Dawit Isaak, an imprisoned Eritrean-Swedish journalist, has been chosen to receive the 2017 UNESCO/Guillermo Cano World Press Freedom Prize. Mr. Isaak was arrested in a crackdown on the media that occurred in September 2001. The last time he was heard from was in 2005. His present location is unknown.  An independent international jury of media professionals recommended unanimously Mr. Isaak in recognition of his courage, resistance and commitment to freedom of expression, and the recommendation was endorsed by the UNESCO Director-General Irina Bokova.

Defending fundamental freedoms calls for determination and courage – it calls for fearless advocates,” said Irina Bokova. “This is the legacy of Guillermo Cano, and the message we send today with this decision to highlight the work of Dawit Isaak.” Dawit Isaak joins a long list of courageous journalists who have persevered to shed light in the dark spaces; keeping their communities informed against all odds,” said Cilla Benkö, President of the UNESCO/Guillermo Cano World Press Freedom Prize 2017 Jury. “Some have given their lives in the pursuit of truth. Many have been imprisoned. Dawit Isaak has spent nearly 16 years in jail, without charge or trial. I sincerely hope that with this award the world will say, ‘Free Dawit Isaak Now.’”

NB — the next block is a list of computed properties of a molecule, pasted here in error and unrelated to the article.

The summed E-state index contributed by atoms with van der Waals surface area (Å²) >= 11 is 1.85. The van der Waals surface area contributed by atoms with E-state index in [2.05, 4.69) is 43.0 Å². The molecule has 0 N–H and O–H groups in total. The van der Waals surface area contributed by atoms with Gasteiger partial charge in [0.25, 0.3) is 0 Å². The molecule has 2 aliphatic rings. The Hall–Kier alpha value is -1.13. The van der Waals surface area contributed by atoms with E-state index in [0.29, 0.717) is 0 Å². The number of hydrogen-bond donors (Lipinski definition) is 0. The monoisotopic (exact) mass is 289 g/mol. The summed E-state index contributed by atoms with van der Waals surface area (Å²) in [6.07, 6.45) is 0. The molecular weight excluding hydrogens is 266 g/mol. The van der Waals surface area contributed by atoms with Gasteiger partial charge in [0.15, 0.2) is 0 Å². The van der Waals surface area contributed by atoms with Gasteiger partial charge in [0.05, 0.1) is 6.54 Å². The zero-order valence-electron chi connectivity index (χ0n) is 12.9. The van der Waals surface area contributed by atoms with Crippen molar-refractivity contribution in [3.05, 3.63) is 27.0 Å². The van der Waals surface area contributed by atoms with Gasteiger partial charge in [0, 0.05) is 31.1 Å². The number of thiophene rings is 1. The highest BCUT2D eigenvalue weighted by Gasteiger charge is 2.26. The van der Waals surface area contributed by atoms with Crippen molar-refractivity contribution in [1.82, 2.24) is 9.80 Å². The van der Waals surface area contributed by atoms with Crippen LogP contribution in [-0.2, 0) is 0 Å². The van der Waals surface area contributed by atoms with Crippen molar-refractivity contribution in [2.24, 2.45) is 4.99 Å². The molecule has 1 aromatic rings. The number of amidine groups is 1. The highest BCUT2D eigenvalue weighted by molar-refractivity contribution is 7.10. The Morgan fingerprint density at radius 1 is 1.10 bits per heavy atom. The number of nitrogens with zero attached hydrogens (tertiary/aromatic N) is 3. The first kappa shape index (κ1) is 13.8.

Dawit Isaak, a playwright, journalist and writer, moved to Sweden in 1987, where he later became a citizen. After the independence of Eritrea, he returned to his homeland to become one of the founders and reporters of Setit, the first independent newspaper in the country. He was known for his critical and insightful reporting. Mr. Isaak was arrested in September 2001 during a political crackdown on the so-called G-15, a group of politicians, and journalists critical of Government policies. Some were detained and tortured, others disappeared. The last known sighting of Mr. Isaak was in 2005. His whereabouts now are unknown.